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5 Easy Ways to Measure the Success of Virtual Learning Programs

Published: Thursday, August 27, 2020
Updated: Friday, August 28, 2020

The last few months have seen a quick rise in online and virtual learning programs. The pandemic has brought a global change to learning setups, moving them all to a virtual model.

 Despite this, it is imperative to measure and report the success of Virtual Learning programs to ensure that the participants and the other stakeholders see the value of such interventions. Failure to measure the impact of the learning program may cause the stakeholders, learners, and anyone else involved in the process to form their own opinions about the program. Very often, it is this perception that makes senior executives think that most virtual learning interventions are just a waste of time. 

 Here are five easy ways in which learning professionals can measure the success of their virtual programs at different levels:


  1. Capturing Reaction: Capturing participants’ reactions is very often the go-to technique for learning professionals in measuring a program’s success. Participants must fill a survey/questionnaire at the end of the program to indicate their opinions on the relevance and usefulness of the program to them. If the virtual platform offers the option, then such a survey/questionnaire can be created that the participants will receive at the end of a session on the learning platform itself. Otherwise, participants should be given the link to a survey/questionnaire that they have to complete at the end of the session.
  2. Measuring Learning: To fully understand the extent to which the participants have understood the content, one needs to measure the amount of learning achieved by each participant. Learning is usually measured by conducting an end-of-program assessment. These assessments could be online or offline, theoretical or hands-on, scenario-based or role-play, or any other kind of method deemed fit for the program.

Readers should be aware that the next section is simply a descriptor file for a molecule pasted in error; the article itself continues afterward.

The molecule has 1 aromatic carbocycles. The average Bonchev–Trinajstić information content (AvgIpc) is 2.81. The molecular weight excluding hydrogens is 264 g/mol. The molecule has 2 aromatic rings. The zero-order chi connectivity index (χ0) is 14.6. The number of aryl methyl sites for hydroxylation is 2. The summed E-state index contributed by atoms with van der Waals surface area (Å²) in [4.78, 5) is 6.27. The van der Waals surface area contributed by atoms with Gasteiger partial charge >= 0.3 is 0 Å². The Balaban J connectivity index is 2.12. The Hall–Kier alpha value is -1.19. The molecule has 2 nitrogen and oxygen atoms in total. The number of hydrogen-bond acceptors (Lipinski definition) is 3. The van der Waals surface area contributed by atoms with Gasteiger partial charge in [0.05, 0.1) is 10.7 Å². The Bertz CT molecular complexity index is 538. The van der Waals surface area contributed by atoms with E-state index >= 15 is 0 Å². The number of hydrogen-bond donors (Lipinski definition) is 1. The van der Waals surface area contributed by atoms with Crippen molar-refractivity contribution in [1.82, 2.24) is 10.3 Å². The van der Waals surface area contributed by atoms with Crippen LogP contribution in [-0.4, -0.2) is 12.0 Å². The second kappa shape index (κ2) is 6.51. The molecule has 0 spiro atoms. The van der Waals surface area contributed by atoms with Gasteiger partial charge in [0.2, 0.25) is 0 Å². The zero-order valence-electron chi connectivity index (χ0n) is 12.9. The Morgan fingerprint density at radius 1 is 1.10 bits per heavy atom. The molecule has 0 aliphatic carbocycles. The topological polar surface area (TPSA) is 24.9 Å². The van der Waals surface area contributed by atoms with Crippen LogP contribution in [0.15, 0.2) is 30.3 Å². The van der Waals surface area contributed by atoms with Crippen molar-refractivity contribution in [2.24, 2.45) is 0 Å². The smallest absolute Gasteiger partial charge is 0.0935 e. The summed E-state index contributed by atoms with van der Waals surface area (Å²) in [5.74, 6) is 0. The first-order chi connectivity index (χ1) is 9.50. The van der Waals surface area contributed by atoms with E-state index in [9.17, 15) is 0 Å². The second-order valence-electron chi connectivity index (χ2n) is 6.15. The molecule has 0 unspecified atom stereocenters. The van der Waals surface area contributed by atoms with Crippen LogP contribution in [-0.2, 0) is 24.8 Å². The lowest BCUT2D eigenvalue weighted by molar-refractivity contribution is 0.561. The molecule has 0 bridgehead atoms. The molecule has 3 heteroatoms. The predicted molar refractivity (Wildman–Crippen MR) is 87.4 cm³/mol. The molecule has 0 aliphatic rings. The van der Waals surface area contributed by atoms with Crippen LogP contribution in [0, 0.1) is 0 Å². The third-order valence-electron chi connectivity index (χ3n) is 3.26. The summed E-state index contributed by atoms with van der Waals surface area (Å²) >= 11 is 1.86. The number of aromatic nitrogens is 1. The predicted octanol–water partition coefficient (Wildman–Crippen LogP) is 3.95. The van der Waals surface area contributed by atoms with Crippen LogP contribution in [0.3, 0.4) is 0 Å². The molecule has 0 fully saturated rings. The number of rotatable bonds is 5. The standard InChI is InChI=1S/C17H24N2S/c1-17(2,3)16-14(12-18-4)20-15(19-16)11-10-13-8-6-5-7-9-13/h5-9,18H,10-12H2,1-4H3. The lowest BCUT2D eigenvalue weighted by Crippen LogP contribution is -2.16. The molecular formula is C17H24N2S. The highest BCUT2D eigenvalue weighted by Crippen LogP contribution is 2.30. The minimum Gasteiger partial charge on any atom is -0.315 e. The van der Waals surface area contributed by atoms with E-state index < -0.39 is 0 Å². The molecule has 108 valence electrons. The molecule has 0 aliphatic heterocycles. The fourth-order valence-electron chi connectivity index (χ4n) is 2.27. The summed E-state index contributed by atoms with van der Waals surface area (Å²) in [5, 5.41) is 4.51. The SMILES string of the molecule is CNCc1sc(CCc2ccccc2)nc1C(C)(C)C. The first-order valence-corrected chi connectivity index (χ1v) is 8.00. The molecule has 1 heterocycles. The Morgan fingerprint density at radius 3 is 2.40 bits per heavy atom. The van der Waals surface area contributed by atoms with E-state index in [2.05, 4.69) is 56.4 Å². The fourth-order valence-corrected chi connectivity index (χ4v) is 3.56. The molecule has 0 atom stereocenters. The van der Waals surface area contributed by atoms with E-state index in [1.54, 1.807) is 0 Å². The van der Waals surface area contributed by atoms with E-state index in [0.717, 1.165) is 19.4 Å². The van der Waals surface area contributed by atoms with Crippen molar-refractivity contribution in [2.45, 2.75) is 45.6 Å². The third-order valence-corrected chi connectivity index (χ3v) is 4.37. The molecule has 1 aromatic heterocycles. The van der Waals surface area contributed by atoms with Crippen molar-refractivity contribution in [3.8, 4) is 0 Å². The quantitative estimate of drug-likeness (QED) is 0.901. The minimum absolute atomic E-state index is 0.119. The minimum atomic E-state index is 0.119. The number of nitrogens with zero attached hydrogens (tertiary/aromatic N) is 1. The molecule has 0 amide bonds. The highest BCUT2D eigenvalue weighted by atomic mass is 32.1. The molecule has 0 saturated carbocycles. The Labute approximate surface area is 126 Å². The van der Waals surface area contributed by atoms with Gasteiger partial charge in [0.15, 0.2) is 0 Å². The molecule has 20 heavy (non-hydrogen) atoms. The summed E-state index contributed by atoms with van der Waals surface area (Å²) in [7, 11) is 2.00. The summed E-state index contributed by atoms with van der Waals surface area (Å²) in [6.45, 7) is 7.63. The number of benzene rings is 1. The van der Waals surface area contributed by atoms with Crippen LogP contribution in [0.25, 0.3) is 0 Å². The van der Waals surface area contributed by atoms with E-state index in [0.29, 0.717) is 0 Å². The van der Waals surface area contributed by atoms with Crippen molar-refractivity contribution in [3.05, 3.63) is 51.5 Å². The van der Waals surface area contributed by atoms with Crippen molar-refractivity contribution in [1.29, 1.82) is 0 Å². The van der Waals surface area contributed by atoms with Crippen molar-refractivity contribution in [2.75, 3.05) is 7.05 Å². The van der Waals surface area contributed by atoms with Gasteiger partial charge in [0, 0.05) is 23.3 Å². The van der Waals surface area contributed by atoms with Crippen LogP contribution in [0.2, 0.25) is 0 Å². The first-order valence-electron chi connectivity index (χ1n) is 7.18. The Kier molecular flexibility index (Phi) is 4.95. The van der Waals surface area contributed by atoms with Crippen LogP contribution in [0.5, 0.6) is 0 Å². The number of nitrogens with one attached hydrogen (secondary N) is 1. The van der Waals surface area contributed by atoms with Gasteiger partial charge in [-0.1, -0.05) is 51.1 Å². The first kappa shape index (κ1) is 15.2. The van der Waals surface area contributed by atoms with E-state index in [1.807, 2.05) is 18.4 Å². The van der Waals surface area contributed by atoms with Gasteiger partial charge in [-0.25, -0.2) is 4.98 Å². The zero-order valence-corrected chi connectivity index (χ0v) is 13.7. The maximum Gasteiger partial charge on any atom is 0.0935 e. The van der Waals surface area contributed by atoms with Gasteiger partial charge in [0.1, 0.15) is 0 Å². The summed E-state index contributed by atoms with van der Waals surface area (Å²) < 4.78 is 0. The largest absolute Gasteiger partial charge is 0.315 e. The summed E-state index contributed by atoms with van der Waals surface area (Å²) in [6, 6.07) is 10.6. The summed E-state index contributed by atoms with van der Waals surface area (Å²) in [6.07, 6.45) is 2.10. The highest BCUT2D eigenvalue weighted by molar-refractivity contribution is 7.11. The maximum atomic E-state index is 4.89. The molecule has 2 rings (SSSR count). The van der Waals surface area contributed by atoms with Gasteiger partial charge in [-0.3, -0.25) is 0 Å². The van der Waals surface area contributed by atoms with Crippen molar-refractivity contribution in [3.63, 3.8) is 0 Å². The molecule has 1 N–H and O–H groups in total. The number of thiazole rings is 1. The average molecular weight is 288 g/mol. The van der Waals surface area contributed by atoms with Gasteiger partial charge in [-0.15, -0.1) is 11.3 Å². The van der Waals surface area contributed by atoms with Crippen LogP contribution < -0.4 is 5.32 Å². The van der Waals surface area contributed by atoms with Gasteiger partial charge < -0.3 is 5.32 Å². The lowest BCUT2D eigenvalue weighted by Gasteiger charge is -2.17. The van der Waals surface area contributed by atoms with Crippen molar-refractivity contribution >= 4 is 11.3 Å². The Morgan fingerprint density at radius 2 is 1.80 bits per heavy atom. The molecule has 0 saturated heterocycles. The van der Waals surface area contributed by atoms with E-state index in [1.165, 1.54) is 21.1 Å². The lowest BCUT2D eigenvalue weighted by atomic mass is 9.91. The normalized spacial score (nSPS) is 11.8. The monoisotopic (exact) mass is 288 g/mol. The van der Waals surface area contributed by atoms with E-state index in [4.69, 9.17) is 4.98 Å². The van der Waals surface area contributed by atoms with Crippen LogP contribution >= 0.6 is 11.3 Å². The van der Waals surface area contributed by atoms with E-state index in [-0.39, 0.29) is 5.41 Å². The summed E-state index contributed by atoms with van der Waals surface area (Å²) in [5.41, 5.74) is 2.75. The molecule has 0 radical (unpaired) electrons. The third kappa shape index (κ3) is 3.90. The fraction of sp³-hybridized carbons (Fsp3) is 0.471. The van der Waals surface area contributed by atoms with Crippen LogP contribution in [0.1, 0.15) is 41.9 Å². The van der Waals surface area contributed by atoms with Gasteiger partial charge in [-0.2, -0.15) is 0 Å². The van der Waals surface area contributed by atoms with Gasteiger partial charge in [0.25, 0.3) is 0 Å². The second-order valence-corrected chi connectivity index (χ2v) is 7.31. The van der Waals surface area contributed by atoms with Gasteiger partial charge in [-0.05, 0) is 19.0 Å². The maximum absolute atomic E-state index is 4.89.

3. Checking Application: A learning program is successful if the learners apply the learnings gained at their jobs. The same goes for virtual learning programs as well. Virtual Learning programs should not end when the session is disconnected. Virtual Facilitators should continue to connect with the participants after the session and follow-up to check if learners apply the learnings as well. If there is an improvement in the learner performance, then it is a clear indicator of learning application and the benefit derived by it.
  4. Gauging Impact: To truly convince stakeholders of the success of a program, it is imperative to check and report the impact on business outcomes brought about by the application of learning. A well-designed learning program brings benefits to the business when participants apply their learnings. One should carefully gauge the benefits the program has brought to the business outcomes and report it to the stakeholders. Improvement in output or quality, reduction in cost or time consumed, increased customer or job satisfaction are some of the business indicators that help gauge impact.
  5. Calculating Return On Investment (ROI): Whenever possible, convert the learning impact on the business outcomes to a monetary value to derive the benefits from the program. These benefits, when compared to the fully-loaded cost of the learning program, provide us with the ROI of the program. The two measures most useful in describing the economic benefits of an online learning program are:
    Benefit/Cost Ratio (BCR): Benefits/Cost
    Return on Investment (ROI): Net Benefits/Cost x 100

Each of the techniques listed above gives output at a different level towards the success of a Virtual Learning program. Learning Professionals should decide at which level they would like to report the success of their programs. Virtual Learning programs with a high cost or business relevance should be measured and reported at higher levels. Measuring and reporting outcomes at different levels may seem like a daunting task, but when we apply the right model and principles, it becomes a part of the process. Stakeholders value processes/teams which are transparent, and reporting the success of your Virtual Learning programs will help go a long way in establishing credibility.

If you are interested in reading more about demonstrating the success of virtual learning, read the book Measuring the Success of Learning Through Technology written by Patti Phillips, Jack Phillips, and Tamar Elkeles, published by ATD. Alternatively, you could also develop skills to measure the success of virtual learning by registering for ATD's Measuring ROI Certificate program.

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